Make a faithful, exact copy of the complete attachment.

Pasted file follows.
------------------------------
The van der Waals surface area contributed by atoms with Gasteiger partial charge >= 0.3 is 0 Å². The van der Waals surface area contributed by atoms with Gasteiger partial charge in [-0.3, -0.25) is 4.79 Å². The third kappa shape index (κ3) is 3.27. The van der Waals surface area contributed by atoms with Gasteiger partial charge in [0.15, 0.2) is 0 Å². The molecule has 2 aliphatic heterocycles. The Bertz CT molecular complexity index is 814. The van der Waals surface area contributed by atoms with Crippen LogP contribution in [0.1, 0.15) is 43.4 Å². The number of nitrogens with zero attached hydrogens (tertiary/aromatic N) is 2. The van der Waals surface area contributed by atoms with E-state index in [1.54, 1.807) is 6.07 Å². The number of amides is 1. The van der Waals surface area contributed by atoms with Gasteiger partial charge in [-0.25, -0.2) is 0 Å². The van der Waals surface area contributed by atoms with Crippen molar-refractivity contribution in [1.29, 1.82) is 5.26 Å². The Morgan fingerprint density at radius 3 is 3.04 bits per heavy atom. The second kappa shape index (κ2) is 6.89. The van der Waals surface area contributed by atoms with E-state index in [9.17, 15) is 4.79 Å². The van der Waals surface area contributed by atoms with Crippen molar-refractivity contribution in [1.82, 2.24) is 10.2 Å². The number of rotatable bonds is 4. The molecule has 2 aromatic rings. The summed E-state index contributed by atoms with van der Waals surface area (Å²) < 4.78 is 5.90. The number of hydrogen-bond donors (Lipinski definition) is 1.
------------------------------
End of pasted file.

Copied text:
The van der Waals surface area contributed by atoms with Gasteiger partial charge >= 0.3 is 0 Å². The van der Waals surface area contributed by atoms with Gasteiger partial charge in [-0.3, -0.25) is 4.79 Å². The third kappa shape index (κ3) is 3.27. The van der Waals surface area contributed by atoms with Gasteiger partial charge in [0.15, 0.2) is 0 Å². The molecule has 2 aliphatic heterocycles. The Bertz CT molecular complexity index is 814. The van der Waals surface area contributed by atoms with Crippen LogP contribution in [0.1, 0.15) is 43.4 Å². The number of nitrogens with zero attached hydrogens (tertiary/aromatic N) is 2. The van der Waals surface area contributed by atoms with E-state index in [1.54, 1.807) is 6.07 Å². The number of amides is 1. The van der Waals surface area contributed by atoms with Gasteiger partial charge in [-0.25, -0.2) is 0 Å². The van der Waals surface area contributed by atoms with Crippen molar-refractivity contribution in [1.29, 1.82) is 5.26 Å². The Morgan fingerprint density at radius 3 is 3.04 bits per heavy atom. The second kappa shape index (κ2) is 6.89. The van der Waals surface area contributed by atoms with E-state index in [9.17, 15) is 4.79 Å². The van der Waals surface area contributed by atoms with Crippen molar-refractivity contribution in [1.82, 2.24) is 10.2 Å². The number of rotatable bonds is 4. The molecule has 2 aromatic rings. The summed E-state index contributed by atoms with van der Waals surface area (Å²) < 4.78 is 5.90. The number of hydrogen-bond donors (Lipinski definition) is 1.